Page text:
The Stand Which Proved The Man
We come to the infamous account of Korach this week. You have to admit that with all that has happened in the camp since Israel left Egypt, events which clearly showed Moshe as the leader, this was a pretty gutsy move made by Korach. Well, maybe gutsy is not the right word to use here. How about just plain dumb?
Imagine the looks on the faces of those who stood in rebellion as the ground under their feet began to shake. Maybe a gentle rumble preceded the earth splitting in two before swallowing the mass group of “position seekers”. This is an incredible display from Yah confirming His seal of leadership on Moshe...As most of you know, I love the quote by John Wayne, “It's hard to stop stupid!” I wonder if Mr. Wayne might have come up with that quote after reading this week's Torah portion. Probably not, but it sure fits.
In Chapter 17 we read that it was the very next day after the Korach incident when stupid re-entered the camp. Consider the scene. The ground may have still been separated in the very spot where Korach and his bands had once stood. Even with the evidence of judgment still smoking in front of them, the people rebelled with complaints against Moshe.
What is the theme we are seeing? We find it by reviewing the previous portion where Miriam and Aharon spoke against Moshe . Rebellion is at the heart of their actions. Pride goes before a fall. We see rebellion against Moshe, the Torah and Yah's direction for them.
In our walk, we must begin to look at Torah, Yeshua and walking in His principles as a package. It is all or nothing, not multiple choice. Most of us are accustomed to going to a restaurant and ordering from a menu. We find the combination which is close to our desires. If one item isn't appetizing we ask the server if we can make a few changes like substituting onion rings for the fries. Is this our mindset regarding Kingdom living? In their day it was “Hold the manna, we will take a large order of quail!” What are we trying to substitute?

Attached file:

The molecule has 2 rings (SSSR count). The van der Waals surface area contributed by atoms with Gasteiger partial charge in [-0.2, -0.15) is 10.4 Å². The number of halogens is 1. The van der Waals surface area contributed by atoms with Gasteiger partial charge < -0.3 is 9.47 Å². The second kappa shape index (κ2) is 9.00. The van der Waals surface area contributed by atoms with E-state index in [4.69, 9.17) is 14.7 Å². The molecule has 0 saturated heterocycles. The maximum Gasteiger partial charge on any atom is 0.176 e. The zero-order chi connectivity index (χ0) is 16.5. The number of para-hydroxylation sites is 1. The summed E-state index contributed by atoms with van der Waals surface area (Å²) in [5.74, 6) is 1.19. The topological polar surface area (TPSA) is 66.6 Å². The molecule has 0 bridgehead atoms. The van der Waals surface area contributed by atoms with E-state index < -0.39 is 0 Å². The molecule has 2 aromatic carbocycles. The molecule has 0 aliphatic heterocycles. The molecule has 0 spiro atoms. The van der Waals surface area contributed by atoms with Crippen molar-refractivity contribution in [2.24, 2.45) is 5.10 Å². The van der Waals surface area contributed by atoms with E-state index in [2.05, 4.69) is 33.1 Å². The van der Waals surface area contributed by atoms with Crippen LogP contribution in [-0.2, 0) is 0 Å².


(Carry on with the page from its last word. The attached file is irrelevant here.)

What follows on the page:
We read this week of a story of Aharon, Moshe's brother, that shows he “got it.” In the past, we found Aharon to be a people pleaser. He walked through some rough trials before reaching this portion. He was not known for taking a stand. It appears Aharon learned from his mistakes displaying, in this account, to be the man Yah created him to be.
When the plague permeated the camp Moshe and Aharon fell on their faces to intercede for the people. Moshe gave Aharon specific instructions to “Take your fire pan, put fire from the altar in it, lay incense on it and hurry with it to the assembly”. Scripture records Aharon's immediate obedience. He took a stand for the community through intercession and action. As a matter of fact, he responded to the instruction and “ran” to their aid. Imagine the scene. Aharon was no spring chicken in age you know, but he ran to take the stand to what Scripture records as “between the living and the dead.”
How did Aharon know the plague would stop? He didn't. That is the overlooked point. This event was more than giving an account of the people's rebellion towards Moshe's leadership. It was about the transformation in Aharon, the man he had become. It was unclear to Aharon the outcome of his obedience. He simply followed directions. He was willing to die trying to save the sheep called Israel. On this day Aharon proved himself to be a true shepherd.
This act of obedience or rite of passage could have been the catalyst for Aharon to be trusted with the budding rod. His humility and shepherd's heart led to him being a shadow of the ever budding life of Messiah in the camp!
For a shepherd, the question of giving his life for sheep who may not be very deserving is one which is easy to give a verbal answer “yes” to. It is not until a shepherd is tested that he or she finds if they are truly up to the task.
May we see more people like Aharon raised up in our day.